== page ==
The Pope and Infallibility

Dear Catholic Exchange:

How many times has the Pope spoken “infallibly”?


Dear Theresa,

Peace in Christ!

The exercise of infallibility takes several forms (see Catechism of the Catholic Church, no. 890-891, citing Lumen Gentium, 25). One form is exercised by the Pope when speaking ex cathedra (literally, “from the chair” of St. Peter, in his authority as pope) on matters of faith or morals, even if he does so without the support of the bishops. This is an exercise of the Extraordinary Magisterium of the Church. While the pope has always held the power to exercise the Extraordinary Magisterium by speaking ex cathedra, the actual occurrence of an ex cathedra statement is quite rare. It is generally understood to have only occurred twice: Pope Pius IX’s definition of the dogma of Mary’s Immaculate Conception in 1854 and Pope Pius XII’s definition of the dogma of Mary’s Assumption in 1950. In both of these cases, the Pope was not teaching something new. Rather, he was confirming and clarifying something that the Church had already believed as part of God’s revelation.

Pronouncements of Ecumenical councils are also considered exercises of the Extraordinary Magisterium. The Church can also teach infallibly through the Ordinary Magisterium. (see Vatican II, Lumen Gentium, no. 25). The Ordinary Magisterium is just that — the ordinary way in which the Church teaches truth. The Ordinary Magisterium is an extension of the collegial unity of the college of bishops. An example of central truths taught in this way would be the Church’s prohibition against murder in any form, including euthanasia and abortion. As Pope John Paul II explains in The Gospel of Life (Evangelium Vitae), the Church throughout the ages and throughout the world has consistently and definitively condemned such attacks on human life. While a Pope has not proclaimed these truths ex cathedra, we certainly believe that the Church teaches them infallibly!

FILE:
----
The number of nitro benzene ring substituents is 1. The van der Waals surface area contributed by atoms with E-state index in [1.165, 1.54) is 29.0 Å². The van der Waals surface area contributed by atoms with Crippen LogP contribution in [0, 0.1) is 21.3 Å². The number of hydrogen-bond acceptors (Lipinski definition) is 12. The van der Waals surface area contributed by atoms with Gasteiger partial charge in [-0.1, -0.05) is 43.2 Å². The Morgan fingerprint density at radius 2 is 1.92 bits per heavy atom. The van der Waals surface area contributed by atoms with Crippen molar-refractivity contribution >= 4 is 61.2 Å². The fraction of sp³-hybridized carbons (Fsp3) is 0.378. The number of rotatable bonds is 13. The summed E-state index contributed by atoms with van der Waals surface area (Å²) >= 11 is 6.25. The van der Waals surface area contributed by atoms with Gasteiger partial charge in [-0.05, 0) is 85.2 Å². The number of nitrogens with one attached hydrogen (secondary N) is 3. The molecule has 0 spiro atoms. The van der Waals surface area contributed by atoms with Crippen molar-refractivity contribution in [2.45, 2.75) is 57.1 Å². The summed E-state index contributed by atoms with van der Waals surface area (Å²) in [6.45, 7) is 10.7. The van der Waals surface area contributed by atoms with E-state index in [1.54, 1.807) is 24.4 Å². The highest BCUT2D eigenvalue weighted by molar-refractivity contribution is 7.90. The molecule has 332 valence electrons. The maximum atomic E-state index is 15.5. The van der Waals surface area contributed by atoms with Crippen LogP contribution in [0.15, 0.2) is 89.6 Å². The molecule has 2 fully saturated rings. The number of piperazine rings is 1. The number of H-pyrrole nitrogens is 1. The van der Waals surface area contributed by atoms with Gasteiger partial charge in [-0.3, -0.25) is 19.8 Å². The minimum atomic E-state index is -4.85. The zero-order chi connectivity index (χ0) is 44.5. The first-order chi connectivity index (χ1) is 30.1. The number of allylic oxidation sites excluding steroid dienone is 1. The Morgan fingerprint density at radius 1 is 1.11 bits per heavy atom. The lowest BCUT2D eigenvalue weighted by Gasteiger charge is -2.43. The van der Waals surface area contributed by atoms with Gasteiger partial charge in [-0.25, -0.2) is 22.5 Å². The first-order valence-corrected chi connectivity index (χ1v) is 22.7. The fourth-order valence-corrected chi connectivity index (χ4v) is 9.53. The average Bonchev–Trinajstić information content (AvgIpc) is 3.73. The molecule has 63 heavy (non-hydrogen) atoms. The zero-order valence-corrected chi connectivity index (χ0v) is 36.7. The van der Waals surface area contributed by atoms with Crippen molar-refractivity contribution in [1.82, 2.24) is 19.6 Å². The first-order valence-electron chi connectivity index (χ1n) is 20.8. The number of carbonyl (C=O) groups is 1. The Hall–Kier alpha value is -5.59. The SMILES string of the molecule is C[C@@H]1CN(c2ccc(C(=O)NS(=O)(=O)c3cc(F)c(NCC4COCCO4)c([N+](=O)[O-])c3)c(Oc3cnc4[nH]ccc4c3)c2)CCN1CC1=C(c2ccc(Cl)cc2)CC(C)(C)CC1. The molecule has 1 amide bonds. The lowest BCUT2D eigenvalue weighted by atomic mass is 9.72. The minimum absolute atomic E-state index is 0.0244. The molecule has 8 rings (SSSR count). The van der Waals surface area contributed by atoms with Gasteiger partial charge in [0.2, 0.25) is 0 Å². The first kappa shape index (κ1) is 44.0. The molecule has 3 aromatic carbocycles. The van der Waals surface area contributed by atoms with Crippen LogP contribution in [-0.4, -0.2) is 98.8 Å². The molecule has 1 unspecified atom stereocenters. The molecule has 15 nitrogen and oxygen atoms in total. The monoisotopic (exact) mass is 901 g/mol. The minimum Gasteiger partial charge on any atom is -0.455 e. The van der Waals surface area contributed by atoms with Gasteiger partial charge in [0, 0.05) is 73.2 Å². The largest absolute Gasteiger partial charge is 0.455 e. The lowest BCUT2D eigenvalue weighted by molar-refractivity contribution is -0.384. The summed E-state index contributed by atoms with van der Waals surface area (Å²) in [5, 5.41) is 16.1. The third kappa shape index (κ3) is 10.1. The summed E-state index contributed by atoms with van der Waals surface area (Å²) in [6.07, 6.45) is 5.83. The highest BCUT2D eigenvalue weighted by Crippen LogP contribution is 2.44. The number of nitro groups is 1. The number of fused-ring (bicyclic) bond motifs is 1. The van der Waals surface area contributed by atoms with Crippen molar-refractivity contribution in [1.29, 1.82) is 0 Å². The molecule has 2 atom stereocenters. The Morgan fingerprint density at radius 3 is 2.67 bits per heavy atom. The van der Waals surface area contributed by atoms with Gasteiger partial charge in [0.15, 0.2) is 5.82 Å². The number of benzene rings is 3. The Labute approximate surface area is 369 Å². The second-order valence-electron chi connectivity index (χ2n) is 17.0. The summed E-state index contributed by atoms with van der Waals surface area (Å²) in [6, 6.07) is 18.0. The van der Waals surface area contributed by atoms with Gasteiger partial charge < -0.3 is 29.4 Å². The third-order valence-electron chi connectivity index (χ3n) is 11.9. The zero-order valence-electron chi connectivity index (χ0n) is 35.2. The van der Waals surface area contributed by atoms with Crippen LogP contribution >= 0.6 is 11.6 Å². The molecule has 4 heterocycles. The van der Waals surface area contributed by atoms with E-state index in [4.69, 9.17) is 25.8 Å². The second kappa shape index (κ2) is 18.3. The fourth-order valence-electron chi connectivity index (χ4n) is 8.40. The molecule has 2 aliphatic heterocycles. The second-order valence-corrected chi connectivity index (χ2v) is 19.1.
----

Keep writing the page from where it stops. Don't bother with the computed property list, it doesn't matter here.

Thus, Popes have made many, many infallible pronouncements, without making ex cathedra statements, as head of the ordinary magisterium. Ordinatio Sacerdotalis is a good example of a definitive papal pronouncement that confirms or reaffirms a teaching of the ordinary and universal Magisterium. The Pope states that the teaching regarding priestly ordination is “the constant and universal Tradition of the Church.” He thus definitively identifies the teaching as magisterial. The Holy Father then definitively states that his pronouncement is a confirmation (“in virtue of my ministry of confirming the brethren”). Finally, affirming that he is acting to remove all doubt on the matter, the Pope adds that his “judgment is to be definitively held by all the Church's faithful.”

Another example of how a Pope can definitively pronounce without an ex cathedra statement concerns contraception. In 1930, the Anglican Church broke with longstanding Christian Tradition and taught that contraception could be allowed in some “difficult” cases. In response, Pope Pius XI issued, that same year, his encyclical Casti Connubii (On Christian Marriage). Speaking “in token” of the Church's “divine ambassadorship,” Pius XI reaffirmed that this teaching belonged to “the uninterrupted Christian Tradition,” proclaiming anew that “any use whatsoever of matrimony exercised in such a way that the act is deliberately frustrated in its natural power to generate life is an offense against the law of God and of nature. . .” (no. 56).

For more on infallibility, see “Pillar and Bulwark of the Truth: The Infallible Magisterium of the Catholic Church” and “(No Bull: Papal Authority and Our Response

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